Sunday, Aug 7, 2016
We met Pam, Eddy, and Aurobindo at the Terminal Terrestre (Bus Station) this morning. We are going to visit two towns outside of Cuenca. One is Chordeleg, know for its silver jewelry, and the other is Gualaceo, known for its local manufacture of shoes. The 45 minute bus ride to Gualaceo is 80 cents. The 15 minute ride from there to Chordeleg is 40 cents.
Bus rides in Ecuador are interesting. There is always someone selling something. Sometimes before leaving the station, a vendor jumps on the bus, stands at the front, and shouts (so those in the back can hear) the attributes of his wares. Other times, a vendor gets on and shouts and promotes his wares while the bus is driving, and at some point the bus pulls over to the side of the road and the vendor jumps out.
Today we had three different vendors trying to sell us things during our 45 minute bus ride to Gualaceo. I can’t understand much of it, but I guess they usually all tell their “story” first, which often involves how God saved them from drug or alcohol abuse. Then they talk about their family and children they are raising, and then they pitch their product.
I admire their entrepreneurial spirit, and give them credit for getting out and trying to earn a living. It is hard to listen to though after a while. The shouting starts to wear on me, but when I feel agitated I close my eyes and try to listen for words I know.
I don’t think I was the only one feeling agitated however because after the third guy got up and started his pitch some Ecuadorian women in the back started yelling at him, and I even distinctly heard them speak English too, “shut up”. It was a tough crowd today, but I suppose in true Ecuadorian fashion, the guy just kept right on going.
Chordeleg sits on a mountain top above Gualaceo. Since it’s Sunday all the shops will be closed by 1 pm, so we decided to visit there first, then return to Gualaceo, have lunch and walk the town.
Chordeleg is a cute, very small “tourist” town. Every street is lined with multiple jewelry stores. The street poles have the traditional jewelry designs that are made here hanging from them as decorations.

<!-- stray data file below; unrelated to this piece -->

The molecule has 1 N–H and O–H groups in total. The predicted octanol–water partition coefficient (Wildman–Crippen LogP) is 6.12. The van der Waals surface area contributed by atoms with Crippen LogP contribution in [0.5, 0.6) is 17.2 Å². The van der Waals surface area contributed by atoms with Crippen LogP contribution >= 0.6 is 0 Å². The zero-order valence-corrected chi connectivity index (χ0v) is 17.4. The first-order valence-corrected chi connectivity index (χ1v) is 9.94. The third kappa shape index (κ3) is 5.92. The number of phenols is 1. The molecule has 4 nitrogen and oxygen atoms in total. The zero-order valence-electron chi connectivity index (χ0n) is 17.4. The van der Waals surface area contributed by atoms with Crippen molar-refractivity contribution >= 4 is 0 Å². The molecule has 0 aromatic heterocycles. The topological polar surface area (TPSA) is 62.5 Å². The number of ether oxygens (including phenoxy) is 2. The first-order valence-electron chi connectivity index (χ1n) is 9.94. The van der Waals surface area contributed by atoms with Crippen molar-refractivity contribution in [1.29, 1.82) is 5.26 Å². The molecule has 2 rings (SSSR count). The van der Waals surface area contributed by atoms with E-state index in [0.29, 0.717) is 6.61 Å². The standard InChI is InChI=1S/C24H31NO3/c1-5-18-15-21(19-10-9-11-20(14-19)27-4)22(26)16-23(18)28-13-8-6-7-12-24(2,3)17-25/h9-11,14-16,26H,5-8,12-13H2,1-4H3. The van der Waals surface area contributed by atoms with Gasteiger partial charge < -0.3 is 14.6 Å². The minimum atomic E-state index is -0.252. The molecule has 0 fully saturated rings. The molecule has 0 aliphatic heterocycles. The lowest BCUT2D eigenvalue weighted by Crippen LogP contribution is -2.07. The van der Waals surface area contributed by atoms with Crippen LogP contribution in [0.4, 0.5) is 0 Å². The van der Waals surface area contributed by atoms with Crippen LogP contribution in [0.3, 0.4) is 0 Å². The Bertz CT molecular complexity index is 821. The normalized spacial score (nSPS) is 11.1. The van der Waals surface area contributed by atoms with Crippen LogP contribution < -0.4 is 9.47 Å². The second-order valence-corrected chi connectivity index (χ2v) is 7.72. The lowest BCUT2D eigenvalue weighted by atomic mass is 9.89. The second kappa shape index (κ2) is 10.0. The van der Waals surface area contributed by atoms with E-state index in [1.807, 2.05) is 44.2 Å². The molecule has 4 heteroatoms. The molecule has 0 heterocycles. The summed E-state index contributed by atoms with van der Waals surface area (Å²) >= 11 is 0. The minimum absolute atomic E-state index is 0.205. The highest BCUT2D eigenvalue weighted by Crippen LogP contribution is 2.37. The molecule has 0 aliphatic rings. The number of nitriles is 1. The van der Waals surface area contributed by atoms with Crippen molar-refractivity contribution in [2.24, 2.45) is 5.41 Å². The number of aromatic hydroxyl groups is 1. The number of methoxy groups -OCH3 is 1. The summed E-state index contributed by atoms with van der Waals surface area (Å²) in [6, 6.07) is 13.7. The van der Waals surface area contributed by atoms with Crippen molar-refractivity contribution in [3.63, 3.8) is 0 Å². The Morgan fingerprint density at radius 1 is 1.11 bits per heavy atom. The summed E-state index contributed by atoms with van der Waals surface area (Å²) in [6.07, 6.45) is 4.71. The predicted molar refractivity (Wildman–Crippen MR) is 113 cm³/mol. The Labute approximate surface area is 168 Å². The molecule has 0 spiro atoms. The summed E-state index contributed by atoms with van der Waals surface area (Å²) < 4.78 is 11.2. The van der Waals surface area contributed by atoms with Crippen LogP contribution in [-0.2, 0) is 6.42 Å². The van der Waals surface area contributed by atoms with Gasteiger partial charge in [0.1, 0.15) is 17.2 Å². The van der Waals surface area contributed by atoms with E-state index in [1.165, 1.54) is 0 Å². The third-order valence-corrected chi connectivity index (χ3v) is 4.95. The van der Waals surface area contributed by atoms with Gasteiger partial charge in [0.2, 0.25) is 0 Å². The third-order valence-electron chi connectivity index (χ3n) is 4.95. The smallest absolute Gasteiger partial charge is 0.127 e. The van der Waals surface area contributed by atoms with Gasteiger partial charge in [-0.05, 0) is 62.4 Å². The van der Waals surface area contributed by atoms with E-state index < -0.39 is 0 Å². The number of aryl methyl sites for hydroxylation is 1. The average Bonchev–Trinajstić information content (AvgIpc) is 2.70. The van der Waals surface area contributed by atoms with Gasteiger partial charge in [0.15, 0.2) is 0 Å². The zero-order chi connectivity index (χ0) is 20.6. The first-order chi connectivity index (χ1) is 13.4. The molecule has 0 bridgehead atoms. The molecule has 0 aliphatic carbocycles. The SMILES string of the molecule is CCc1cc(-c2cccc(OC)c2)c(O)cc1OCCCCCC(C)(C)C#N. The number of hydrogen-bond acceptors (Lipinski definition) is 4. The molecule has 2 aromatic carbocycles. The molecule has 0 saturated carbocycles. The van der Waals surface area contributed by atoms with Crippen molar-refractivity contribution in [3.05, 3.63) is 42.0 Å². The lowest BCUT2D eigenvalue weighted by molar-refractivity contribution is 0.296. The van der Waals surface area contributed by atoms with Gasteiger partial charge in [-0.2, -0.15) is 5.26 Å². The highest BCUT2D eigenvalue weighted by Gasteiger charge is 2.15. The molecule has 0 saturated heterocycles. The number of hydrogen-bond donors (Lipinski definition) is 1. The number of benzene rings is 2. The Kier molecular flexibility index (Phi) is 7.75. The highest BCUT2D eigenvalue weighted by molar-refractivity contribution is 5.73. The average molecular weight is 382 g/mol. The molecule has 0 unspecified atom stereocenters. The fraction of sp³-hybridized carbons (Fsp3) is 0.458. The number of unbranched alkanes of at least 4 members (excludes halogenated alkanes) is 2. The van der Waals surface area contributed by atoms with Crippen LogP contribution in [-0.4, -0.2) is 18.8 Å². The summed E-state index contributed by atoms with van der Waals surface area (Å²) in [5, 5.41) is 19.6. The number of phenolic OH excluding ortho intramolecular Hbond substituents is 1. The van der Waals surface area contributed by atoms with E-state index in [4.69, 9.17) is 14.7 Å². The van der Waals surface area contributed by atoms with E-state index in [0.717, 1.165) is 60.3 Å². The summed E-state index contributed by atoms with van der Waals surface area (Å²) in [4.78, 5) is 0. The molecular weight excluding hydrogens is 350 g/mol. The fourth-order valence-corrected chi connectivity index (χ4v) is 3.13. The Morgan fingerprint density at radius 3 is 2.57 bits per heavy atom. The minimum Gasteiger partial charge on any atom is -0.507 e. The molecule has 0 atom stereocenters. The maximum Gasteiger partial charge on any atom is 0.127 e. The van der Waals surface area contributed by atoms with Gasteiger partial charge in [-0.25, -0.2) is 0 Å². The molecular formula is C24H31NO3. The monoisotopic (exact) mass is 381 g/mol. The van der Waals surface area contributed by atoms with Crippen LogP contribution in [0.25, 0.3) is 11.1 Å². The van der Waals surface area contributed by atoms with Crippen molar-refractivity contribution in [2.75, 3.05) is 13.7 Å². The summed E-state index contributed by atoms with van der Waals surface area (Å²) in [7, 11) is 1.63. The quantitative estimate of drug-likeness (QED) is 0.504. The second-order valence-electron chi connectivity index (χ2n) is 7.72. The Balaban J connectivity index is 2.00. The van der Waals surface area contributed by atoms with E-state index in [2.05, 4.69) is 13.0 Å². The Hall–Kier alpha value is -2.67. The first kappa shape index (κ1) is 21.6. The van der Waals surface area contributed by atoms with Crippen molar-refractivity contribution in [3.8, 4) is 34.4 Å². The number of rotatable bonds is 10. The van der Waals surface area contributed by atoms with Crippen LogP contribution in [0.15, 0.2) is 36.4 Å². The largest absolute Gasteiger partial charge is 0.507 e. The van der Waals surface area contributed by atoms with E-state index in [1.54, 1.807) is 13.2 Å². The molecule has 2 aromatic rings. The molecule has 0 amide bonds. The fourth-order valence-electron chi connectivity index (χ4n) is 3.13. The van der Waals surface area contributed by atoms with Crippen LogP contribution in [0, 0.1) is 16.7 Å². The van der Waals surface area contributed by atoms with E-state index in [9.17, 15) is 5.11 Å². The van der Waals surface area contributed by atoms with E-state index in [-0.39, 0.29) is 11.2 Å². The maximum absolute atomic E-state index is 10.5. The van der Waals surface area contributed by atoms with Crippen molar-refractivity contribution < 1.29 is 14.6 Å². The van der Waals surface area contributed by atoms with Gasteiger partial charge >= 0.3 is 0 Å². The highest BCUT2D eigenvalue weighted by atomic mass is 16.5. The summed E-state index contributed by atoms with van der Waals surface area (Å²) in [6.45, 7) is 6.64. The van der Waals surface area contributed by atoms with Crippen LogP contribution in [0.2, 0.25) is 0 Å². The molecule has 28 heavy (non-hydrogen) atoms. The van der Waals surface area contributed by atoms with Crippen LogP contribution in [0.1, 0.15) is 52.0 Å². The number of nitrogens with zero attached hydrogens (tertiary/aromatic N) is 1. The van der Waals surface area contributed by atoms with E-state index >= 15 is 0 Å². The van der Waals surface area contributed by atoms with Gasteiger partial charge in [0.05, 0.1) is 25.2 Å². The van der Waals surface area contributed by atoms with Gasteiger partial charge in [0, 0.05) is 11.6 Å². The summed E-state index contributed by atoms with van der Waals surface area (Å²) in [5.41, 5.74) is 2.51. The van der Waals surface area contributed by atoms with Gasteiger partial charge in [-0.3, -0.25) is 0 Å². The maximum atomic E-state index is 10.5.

After we walked around Chordeleg, had a real coffee (which was hard to find…instant was prevalent), and visited the shops, we got back on a bus for Gualaceo. When we arrived we walked to the Mercado, because this is where we decided we would have lunch. On the weekends the second floor is filled with vendors serving roasted pig. It was delicious!
Our $4 lunch plate…best pork I have had in a long time
After we ate we walked through the Mercado and looked for…you got it…jalapenos. Sadly, none were to be found. I did find this cute little woman though who was sitting on the steps inside the Mercado.
We walked around Gualaceo looking at all the shops and watching all the people. In Cuenca on a Sunday afternoon the town is closed up and quiet. Here, it looks like there are a lot of family outings and gatherings happening.
We were relaxing in the park and I was watching a kid try to pick out a balloon when I heard a commotion. I looked toward the sound and saw some young guy hitting an old Andean woman, wearing a Panama hat, over her head with his brief case. She stood up with fists raised and he left shouting. He walked toward all of us, and then continued past us shouting the whole time.
I don’t think he was mentally right by the look on his face. It’s a good thing he left because the old woman was coming after him. You have seen from my pics how much these small Andean women can carry around with them, and I suspect he picked a fight with the wrong person. She, although majorly pissed off (universal language understood), was fine.
It has been a great day and fun outing with our friends. Our bus ride home was packed, but we had seats and were able to doze off to sleep for a bit.
Todd, my wife and I have been enjoying your daily Ecuadorian dialogs. Thank you.
I would like to do something in a reverse fashion by explaining my emotions and passions and struggles to get my wife on board my dream of living well abroad. I’m surely not the only one who either has or is experiencing this.
Would enjoy going into more details.
I understand the challenge of having a wife being on board. It’s a big move and a lot of individual factors play in making it all come together. Like I have said, there is a whole lot that needs to happen before you even step out your front door. I would be happy to listen to more details.